Australian Journal of Agricultural Research (1992) 43, 443-450

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P.W.J. Taylor (1992)
Evidence for the existence of a single race of common rust caused by Puccinia melanocephala, in Australian sugar cane cultivars
Australian Journal of Agricultural Research 43 (3), 443-450
Abstract: A detached-leaf method for testing for physiological races of common rust disease, caused by Puccinia melanocephala, in Australian sugar cane cultivars is described. Single-uredium isolates collected from various locations in Queensland, Australia, between 1978 and 1986 were screened. Host reaction type was specific to individual cultivars and did not vary when these cultivars were inoculated with different rust isolates. For each cultivar there was no difference in generation time for each isolate. These results suggest that there is only one physiological race present in the pathogen population in Queensland. Reported changes in the severity of common rust disease in sugarcane cultivars were caused by changes in environmental conditions rather than the development of new races of the pathogen. Rust infection fluctuated during the growth of sugar cane, with a major peak occurring at tillering and stem elongation, following moderate rainfall and temperatures between 12 and 25°C. Rust was more severe on older leaves than on younger leaves.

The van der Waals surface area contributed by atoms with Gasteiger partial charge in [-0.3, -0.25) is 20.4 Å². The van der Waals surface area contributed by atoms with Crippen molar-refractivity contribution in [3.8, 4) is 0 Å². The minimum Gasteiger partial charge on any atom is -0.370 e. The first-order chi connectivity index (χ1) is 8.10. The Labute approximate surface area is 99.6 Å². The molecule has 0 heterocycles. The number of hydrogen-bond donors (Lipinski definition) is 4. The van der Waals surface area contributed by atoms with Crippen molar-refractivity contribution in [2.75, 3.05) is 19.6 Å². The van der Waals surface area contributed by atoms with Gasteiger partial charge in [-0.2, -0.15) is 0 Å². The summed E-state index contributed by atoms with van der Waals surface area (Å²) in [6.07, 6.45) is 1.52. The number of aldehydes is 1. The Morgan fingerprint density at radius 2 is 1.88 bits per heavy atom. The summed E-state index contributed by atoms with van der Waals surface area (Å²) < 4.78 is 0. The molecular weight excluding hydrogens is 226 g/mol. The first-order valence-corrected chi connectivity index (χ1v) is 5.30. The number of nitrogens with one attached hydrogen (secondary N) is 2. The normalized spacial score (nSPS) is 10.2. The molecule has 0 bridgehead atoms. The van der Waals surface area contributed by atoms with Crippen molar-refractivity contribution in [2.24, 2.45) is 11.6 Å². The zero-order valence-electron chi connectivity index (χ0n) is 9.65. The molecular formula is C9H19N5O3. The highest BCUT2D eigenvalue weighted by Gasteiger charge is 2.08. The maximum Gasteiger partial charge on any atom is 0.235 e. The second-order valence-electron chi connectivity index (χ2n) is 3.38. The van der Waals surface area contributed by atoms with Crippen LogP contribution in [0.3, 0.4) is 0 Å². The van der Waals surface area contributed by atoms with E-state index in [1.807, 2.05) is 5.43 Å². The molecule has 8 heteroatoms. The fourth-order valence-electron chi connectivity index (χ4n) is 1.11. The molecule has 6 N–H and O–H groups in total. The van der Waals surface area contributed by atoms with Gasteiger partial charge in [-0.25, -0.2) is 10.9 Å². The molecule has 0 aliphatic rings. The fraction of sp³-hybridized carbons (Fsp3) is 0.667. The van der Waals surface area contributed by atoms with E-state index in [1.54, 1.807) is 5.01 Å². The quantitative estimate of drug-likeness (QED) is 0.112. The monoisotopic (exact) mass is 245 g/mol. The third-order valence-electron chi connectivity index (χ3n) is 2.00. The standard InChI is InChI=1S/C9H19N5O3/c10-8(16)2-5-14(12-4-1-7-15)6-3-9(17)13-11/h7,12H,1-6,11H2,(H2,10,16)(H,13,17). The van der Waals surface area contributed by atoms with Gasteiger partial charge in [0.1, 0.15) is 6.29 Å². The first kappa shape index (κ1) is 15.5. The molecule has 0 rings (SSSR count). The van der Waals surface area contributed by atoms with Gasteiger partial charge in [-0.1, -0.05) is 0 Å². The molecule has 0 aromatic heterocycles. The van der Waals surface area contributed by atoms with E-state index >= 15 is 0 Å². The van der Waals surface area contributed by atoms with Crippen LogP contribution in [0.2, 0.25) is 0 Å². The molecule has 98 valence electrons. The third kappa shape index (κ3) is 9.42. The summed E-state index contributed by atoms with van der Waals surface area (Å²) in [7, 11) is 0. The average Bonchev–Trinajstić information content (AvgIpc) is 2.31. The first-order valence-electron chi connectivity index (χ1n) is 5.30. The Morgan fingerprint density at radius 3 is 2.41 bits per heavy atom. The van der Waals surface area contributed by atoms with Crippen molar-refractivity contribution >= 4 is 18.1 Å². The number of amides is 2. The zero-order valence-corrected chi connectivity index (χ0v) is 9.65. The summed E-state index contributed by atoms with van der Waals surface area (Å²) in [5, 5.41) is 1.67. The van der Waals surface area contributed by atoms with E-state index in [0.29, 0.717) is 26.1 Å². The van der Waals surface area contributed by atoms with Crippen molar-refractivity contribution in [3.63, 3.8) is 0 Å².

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Database assignments for author(s): Paul W.J. Taylor

Research topic(s) for pests/diseases/weeds:
surveys/sampling/distribution
population dynamics/ epidemiology


Pest and/or beneficial records:

Beneficial Pest/Disease/Weed Crop/Product Country Quarant.


Puccinia melanocephala Sugarcane (Saccharum officinarum) Australia (NT+QLD)